The only commonality between government accounting and real world accounting is that both use numbers. That makes it twice as hard for taxpayers to figure out whether state government has truly tightened its budget belt or if special pleaders simply want to protect their rice bowl.
Rather than tell taxpayers what to think about government, I prefer to give them the facts so they can make up their own minds.
Q: When I read about spending cuts, does that mean the state is actually spending less?
A: Yes, in some cases. The state’s general fund spent $5.64 billion in 2000-01, but spent less than that in the next two years, including an overall spending cut of $227 million in 2001-02. This year, state spending will surpass pre-recession levels for the first time at $5.79 billion.
Another measure is spending regulated by the Taxpayers Bill of Rights (TABOR). In that case, state spending actually fell for two consecutive years from $7.95 billion in 2000-01 to $7.76 billion in 2002-03 and $7.71 billion in 2003-04. TABOR spending then increased to $8.33 billion in 2003-04.
Sometimes, however, cuts refer to a reduction in the anticipated budget, which pre-supposes increased spending. For example, this year’s general fund budget is about $900 million less than was anticipated before the recession.
Q: What was actually cut?
A: In 2000-01, transportation spending totaled $1.6 billion; this year, it’s just over $900 million. General fund spending on colleges and universities has decreased from $750 million in 2001-02 to $587 million in 2004-05, although tuition rates have increased to offset this reduction. Spending on maintenance of state buildings has decreased from $46 million in 2000-01 to just $500,000 in 2004-05.
Q: You didn’t mention education, but aren’t schools making cuts?
A: Some individual school districts may have less money, but that’s because their enrollment is decreasing. State spending on education has steadily increased. For 19 of the past 20 years, the state has increased per pupil spending. During that period, per pupil spending exceeded inflation by 10.9 percent.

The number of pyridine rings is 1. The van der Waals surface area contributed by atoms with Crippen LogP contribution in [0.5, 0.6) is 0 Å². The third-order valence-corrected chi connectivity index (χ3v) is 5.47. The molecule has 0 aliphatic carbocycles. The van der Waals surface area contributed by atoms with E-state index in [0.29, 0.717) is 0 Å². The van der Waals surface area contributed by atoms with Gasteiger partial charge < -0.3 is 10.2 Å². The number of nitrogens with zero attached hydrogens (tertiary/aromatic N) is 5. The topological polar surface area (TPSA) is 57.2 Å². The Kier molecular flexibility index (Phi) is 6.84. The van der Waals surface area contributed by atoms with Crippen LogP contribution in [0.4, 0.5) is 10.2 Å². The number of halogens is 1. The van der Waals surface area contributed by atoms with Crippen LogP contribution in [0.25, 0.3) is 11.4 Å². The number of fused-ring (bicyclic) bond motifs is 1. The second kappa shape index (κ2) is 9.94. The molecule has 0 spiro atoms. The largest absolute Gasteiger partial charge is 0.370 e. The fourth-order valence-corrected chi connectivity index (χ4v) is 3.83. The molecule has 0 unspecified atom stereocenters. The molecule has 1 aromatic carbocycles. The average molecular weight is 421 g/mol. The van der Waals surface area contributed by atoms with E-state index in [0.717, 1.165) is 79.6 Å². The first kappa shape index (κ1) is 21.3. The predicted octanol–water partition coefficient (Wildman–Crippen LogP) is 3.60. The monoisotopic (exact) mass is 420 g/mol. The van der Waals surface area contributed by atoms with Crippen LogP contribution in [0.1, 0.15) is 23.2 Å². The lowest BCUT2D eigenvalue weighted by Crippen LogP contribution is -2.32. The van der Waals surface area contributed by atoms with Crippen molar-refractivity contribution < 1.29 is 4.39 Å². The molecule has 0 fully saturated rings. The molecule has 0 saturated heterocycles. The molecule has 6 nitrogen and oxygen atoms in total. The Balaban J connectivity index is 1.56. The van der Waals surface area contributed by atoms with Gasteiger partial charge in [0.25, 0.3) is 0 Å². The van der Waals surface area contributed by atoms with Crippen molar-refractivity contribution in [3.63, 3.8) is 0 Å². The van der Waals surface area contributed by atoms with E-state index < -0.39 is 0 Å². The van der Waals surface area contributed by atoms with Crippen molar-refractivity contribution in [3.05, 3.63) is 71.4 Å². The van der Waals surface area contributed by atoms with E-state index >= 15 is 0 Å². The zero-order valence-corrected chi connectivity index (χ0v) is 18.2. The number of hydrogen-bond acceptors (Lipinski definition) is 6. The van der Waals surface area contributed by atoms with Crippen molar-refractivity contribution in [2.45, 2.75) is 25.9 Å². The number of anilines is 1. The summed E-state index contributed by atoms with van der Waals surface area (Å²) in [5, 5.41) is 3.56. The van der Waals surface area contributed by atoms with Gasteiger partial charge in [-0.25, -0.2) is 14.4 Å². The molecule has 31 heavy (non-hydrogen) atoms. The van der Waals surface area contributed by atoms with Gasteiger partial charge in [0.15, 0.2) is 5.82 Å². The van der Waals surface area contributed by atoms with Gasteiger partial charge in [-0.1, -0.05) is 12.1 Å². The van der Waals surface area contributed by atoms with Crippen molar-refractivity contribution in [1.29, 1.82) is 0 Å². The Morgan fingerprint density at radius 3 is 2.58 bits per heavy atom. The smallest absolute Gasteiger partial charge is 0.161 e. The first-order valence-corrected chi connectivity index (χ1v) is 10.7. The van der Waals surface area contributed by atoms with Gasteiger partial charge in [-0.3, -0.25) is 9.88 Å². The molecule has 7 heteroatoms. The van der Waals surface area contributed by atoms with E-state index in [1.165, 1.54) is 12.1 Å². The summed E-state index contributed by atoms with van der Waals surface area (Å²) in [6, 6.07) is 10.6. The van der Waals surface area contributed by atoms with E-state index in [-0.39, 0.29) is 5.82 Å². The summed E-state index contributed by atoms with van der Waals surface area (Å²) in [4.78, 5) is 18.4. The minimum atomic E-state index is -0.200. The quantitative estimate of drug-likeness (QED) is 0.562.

Various constitutional amendments have changed the way public schools are funded. In 1988, local property taxes paid for 57 percent of the cost of funding schools, and the state paid for the rest. Today, the state pays for 59 percent and local taxes pay for 41 percent.
Q: So, what caused the state’s budget problems?
A: Primarily, the national recession and a regional drought, which slowed the economy and reduced tax revenues.
Q: What role has TABOR played?
A: Virtually none to this point. TABOR only limits spending when the economy is growing. But without TABOR’s curbs on spending before the recession, we would certainly have been spending more, resulting in even deeper cuts. TABOR will again limit growth in spending beginning either this year or next.
Q: What about Amendment 23?
A: Spending mandates from Amendment 23 exacerbated the problem in two ways. From 2001 to 2003, total spending dropped $236 million, but Amendment 23 required that K-12 education spending increase by $434 million. That means everything else in the budget had to absorb not just the $236 million cut but also $434 million in additional cuts to make room for Amendment 23.
Amendment 23 also impaired our ability to recover from the recession because it siphoned money away from the TABOR spending base. The “ratchet” effect of TABOR hasn’t taken affect, but Amendment 23 ratcheted down state spending by $267 million last year alone.
Q: Didn’t tax cuts make it worse?
A: No. Some argue that state government would have more money if we hadn’t reduced tax rates in 1999 and 2000. However, by collecting that money in taxes, the state would have taken it away from families and employers when they need it most. Moreover, families and businesses spend that money over and over, generating sales and income tax revenue each time.
Sen. Mark Hillman (R-Burlington) is the minority leader of the Colorado Senate. His e-mail address is firstname.lastname@example.org.